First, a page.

Tim also said that he tries to always be open to meeting new people. He values simply interacting with other human beings, “Because we learn from other people and other people are interesting.” It was a good reminder to me of another reason to be grateful out here on the Transcon. I get to meet so many people! Yes, I usually approach situations with a little social anxious at first, but without fail, people impress me. They are warm. They have something to say. Or they just want to hear. I have yet to have a conversation that didn’t touch me in some way.

We spend so much time on our phones, especially in public places when we could be talking to each other. As a society we don’t give each other enough opportunity for those enriching social moments with strangers. If we just talked more, maybe we wouldn’t be as polarized.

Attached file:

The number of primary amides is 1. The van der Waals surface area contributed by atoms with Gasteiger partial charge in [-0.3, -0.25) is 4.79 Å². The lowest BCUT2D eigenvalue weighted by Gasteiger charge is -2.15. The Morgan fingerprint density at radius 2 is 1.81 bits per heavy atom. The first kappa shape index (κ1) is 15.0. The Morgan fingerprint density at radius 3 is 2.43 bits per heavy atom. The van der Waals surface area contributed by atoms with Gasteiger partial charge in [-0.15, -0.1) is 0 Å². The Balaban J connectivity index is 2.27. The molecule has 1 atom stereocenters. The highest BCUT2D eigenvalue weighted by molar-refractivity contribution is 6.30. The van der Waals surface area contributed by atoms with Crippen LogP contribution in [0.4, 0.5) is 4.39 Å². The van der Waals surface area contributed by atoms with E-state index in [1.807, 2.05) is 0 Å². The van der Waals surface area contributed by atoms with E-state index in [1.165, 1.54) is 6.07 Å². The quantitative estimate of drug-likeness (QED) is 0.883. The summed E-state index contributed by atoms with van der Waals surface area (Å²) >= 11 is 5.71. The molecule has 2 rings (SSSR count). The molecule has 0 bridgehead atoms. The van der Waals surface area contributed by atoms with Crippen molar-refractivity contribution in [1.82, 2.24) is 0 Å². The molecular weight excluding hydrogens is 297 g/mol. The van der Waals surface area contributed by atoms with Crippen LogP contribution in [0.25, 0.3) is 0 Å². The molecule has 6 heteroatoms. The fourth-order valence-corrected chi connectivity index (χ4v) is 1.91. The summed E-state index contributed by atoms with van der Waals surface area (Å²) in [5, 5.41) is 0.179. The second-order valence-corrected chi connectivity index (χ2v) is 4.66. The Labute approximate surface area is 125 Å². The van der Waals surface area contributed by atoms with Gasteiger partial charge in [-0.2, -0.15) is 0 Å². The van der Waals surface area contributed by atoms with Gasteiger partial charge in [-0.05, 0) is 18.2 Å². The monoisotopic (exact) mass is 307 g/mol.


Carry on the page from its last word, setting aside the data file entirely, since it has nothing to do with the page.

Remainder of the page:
I’m so glad I’m not as plugged into the news these days. I’m getting to turn my attention to those around me. It’s incredibly rewarding. Thank you, Tim for saying you are proud of me. It meant a lot, even though you were a total stranger.

I saw a fox in the woods today. Always reminds me of Shelley.

Day 43 (Saturday)

Taylor and Greg from NadaMoo! joined the Transcon today! It is always nice to share the road with others. I had never met Greg before, and we had a blast running 10 miles together today. Taylor put in 19 miles with me today, which is her personal distance record! I am so lucky that I have been witness to so many people pushing themselves to achieve their personal distance records out here on the Transcon! Shelley, Gabe, Taylor, Elliott… who else wants to give it a go?